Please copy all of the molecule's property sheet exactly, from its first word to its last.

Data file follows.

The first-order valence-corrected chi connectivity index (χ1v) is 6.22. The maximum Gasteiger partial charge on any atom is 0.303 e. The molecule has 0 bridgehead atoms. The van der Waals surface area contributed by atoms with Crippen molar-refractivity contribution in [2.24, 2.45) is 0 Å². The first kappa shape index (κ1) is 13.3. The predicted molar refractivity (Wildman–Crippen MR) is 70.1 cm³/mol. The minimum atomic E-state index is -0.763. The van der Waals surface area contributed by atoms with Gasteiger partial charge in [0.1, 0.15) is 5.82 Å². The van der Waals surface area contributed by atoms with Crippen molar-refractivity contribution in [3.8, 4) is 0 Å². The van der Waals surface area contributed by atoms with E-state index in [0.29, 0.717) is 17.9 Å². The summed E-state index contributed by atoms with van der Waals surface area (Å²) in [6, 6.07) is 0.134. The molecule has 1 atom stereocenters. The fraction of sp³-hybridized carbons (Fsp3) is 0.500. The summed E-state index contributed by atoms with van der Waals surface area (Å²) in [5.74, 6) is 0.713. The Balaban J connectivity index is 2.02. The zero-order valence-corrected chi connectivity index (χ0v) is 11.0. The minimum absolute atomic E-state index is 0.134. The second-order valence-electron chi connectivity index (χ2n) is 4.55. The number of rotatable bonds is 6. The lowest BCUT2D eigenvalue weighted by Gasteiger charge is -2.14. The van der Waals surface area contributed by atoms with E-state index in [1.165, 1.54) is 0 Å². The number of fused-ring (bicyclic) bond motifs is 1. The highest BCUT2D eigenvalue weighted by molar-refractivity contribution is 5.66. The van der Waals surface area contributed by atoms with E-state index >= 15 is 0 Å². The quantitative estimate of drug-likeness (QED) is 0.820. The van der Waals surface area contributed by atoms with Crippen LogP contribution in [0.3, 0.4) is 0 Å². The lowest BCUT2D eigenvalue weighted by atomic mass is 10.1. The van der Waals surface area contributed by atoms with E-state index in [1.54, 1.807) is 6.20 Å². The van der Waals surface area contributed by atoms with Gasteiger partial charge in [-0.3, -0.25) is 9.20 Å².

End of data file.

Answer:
The first-order valence-corrected chi connectivity index (χ1v) is 6.22. The maximum Gasteiger partial charge on any atom is 0.303 e. The molecule has 0 bridgehead atoms. The van der Waals surface area contributed by atoms with Crippen molar-refractivity contribution in [2.24, 2.45) is 0 Å². The first kappa shape index (κ1) is 13.3. The predicted molar refractivity (Wildman–Crippen MR) is 70.1 cm³/mol. The minimum atomic E-state index is -0.763. The van der Waals surface area contributed by atoms with Gasteiger partial charge in [0.1, 0.15) is 5.82 Å². The van der Waals surface area contributed by atoms with Crippen molar-refractivity contribution in [3.8, 4) is 0 Å². The van der Waals surface area contributed by atoms with E-state index in [0.29, 0.717) is 17.9 Å². The summed E-state index contributed by atoms with van der Waals surface area (Å²) in [6, 6.07) is 0.134. The molecule has 1 atom stereocenters. The fraction of sp³-hybridized carbons (Fsp3) is 0.500. The summed E-state index contributed by atoms with van der Waals surface area (Å²) in [5.74, 6) is 0.713. The Balaban J connectivity index is 2.02. The zero-order valence-corrected chi connectivity index (χ0v) is 11.0. The minimum absolute atomic E-state index is 0.134. The second-order valence-electron chi connectivity index (χ2n) is 4.55. The number of rotatable bonds is 6. The lowest BCUT2D eigenvalue weighted by Gasteiger charge is -2.14. The van der Waals surface area contributed by atoms with E-state index in [1.165, 1.54) is 0 Å². The number of fused-ring (bicyclic) bond motifs is 1. The highest BCUT2D eigenvalue weighted by molar-refractivity contribution is 5.66. The van der Waals surface area contributed by atoms with E-state index >= 15 is 0 Å². The quantitative estimate of drug-likeness (QED) is 0.820. The van der Waals surface area contributed by atoms with Crippen LogP contribution in [0.3, 0.4) is 0 Å². The lowest BCUT2D eigenvalue weighted by atomic mass is 10.1. The van der Waals surface area contributed by atoms with E-state index in [1.54, 1.807) is 6.20 Å². The van der Waals surface area contributed by atoms with Gasteiger partial charge in [-0.3, -0.25) is 9.20 Å².